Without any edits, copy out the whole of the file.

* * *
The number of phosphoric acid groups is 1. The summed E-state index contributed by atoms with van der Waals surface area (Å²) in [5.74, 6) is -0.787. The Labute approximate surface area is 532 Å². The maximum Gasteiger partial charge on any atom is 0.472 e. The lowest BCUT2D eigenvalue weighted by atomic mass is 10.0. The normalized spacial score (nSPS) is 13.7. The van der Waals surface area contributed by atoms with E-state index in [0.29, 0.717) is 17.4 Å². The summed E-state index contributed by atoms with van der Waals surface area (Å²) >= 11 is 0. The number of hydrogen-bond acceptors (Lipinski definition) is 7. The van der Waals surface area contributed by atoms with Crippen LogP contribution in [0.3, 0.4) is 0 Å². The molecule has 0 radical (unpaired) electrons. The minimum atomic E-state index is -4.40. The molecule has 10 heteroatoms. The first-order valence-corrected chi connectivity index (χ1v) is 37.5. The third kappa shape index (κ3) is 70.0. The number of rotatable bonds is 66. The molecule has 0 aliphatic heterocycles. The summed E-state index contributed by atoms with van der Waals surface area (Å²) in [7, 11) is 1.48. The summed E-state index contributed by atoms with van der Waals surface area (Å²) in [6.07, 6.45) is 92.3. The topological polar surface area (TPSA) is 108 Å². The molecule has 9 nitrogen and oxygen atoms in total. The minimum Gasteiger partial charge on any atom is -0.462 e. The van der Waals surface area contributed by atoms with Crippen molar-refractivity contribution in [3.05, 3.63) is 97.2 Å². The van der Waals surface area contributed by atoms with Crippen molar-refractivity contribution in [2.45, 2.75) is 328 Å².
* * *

The number of phosphoric acid groups is 1. The summed E-state index contributed by atoms with van der Waals surface area (Å²) in [5.74, 6) is -0.787. The Labute approximate surface area is 532 Å². The maximum Gasteiger partial charge on any atom is 0.472 e. The lowest BCUT2D eigenvalue weighted by atomic mass is 10.0. The normalized spacial score (nSPS) is 13.7. The van der Waals surface area contributed by atoms with E-state index in [0.29, 0.717) is 17.4 Å². The summed E-state index contributed by atoms with van der Waals surface area (Å²) >= 11 is 0. The number of hydrogen-bond acceptors (Lipinski definition) is 7. The van der Waals surface area contributed by atoms with Crippen LogP contribution in [0.3, 0.4) is 0 Å². The molecule has 0 radical (unpaired) electrons. The minimum atomic E-state index is -4.40. The molecule has 10 heteroatoms. The first-order valence-corrected chi connectivity index (χ1v) is 37.5. The third kappa shape index (κ3) is 70.0. The number of rotatable bonds is 66. The molecule has 0 aliphatic heterocycles. The summed E-state index contributed by atoms with van der Waals surface area (Å²) in [7, 11) is 1.48. The summed E-state index contributed by atoms with van der Waals surface area (Å²) in [6.07, 6.45) is 92.3. The topological polar surface area (TPSA) is 108 Å². The molecule has 9 nitrogen and oxygen atoms in total. The minimum Gasteiger partial charge on any atom is -0.462 e. The van der Waals surface area contributed by atoms with Crippen molar-refractivity contribution in [3.05, 3.63) is 97.2 Å². The van der Waals surface area contributed by atoms with Crippen molar-refractivity contribution in [2.45, 2.75) is 328 Å².